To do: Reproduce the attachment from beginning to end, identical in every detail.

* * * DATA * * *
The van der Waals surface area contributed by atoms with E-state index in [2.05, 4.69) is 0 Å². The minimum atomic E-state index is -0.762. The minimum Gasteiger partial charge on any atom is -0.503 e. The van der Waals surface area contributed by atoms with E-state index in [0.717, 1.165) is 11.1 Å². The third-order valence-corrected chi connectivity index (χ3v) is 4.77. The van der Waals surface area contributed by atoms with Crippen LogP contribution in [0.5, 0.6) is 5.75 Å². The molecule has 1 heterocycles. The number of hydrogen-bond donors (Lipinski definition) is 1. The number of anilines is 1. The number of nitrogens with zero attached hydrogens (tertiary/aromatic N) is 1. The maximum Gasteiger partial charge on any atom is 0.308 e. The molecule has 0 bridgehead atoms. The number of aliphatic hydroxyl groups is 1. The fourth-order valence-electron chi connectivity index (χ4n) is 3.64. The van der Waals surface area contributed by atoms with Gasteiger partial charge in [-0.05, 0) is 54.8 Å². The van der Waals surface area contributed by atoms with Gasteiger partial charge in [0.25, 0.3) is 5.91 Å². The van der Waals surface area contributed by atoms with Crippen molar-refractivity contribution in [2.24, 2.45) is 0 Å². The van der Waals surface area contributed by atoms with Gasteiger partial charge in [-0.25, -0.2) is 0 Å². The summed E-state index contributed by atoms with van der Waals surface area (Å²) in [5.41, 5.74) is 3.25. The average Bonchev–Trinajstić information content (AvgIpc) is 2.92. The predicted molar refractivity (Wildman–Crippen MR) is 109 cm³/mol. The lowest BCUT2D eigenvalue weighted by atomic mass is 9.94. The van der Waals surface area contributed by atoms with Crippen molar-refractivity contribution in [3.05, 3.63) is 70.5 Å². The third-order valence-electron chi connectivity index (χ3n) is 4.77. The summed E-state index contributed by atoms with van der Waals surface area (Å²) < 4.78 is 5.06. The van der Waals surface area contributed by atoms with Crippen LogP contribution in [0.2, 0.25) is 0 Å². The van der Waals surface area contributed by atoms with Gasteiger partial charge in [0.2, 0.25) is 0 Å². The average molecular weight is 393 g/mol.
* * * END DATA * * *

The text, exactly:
The van der Waals surface area contributed by atoms with E-state index in [2.05, 4.69) is 0 Å². The minimum atomic E-state index is -0.762. The minimum Gasteiger partial charge on any atom is -0.503 e. The van der Waals surface area contributed by atoms with E-state index in [0.717, 1.165) is 11.1 Å². The third-order valence-corrected chi connectivity index (χ3v) is 4.77. The van der Waals surface area contributed by atoms with Crippen LogP contribution in [0.5, 0.6) is 5.75 Å². The molecule has 1 heterocycles. The number of hydrogen-bond donors (Lipinski definition) is 1. The number of anilines is 1. The number of nitrogens with zero attached hydrogens (tertiary/aromatic N) is 1. The maximum Gasteiger partial charge on any atom is 0.308 e. The molecule has 0 bridgehead atoms. The number of aliphatic hydroxyl groups is 1. The fourth-order valence-electron chi connectivity index (χ4n) is 3.64. The van der Waals surface area contributed by atoms with Gasteiger partial charge in [-0.05, 0) is 54.8 Å². The van der Waals surface area contributed by atoms with Gasteiger partial charge in [0.25, 0.3) is 5.91 Å². The van der Waals surface area contributed by atoms with Crippen molar-refractivity contribution in [2.24, 2.45) is 0 Å². The van der Waals surface area contributed by atoms with Gasteiger partial charge in [-0.25, -0.2) is 0 Å². The summed E-state index contributed by atoms with van der Waals surface area (Å²) in [5.41, 5.74) is 3.25. The average Bonchev–Trinajstić information content (AvgIpc) is 2.92. The predicted molar refractivity (Wildman–Crippen MR) is 109 cm³/mol. The lowest BCUT2D eigenvalue weighted by atomic mass is 9.94. The van der Waals surface area contributed by atoms with Crippen molar-refractivity contribution in [3.05, 3.63) is 70.5 Å². The third-order valence-electron chi connectivity index (χ3n) is 4.77. The summed E-state index contributed by atoms with van der Waals surface area (Å²) < 4.78 is 5.06. The van der Waals surface area contributed by atoms with Crippen LogP contribution in [0.2, 0.25) is 0 Å². The van der Waals surface area contributed by atoms with Gasteiger partial charge in [0.2, 0.25) is 0 Å². The average molecular weight is 393 g/mol.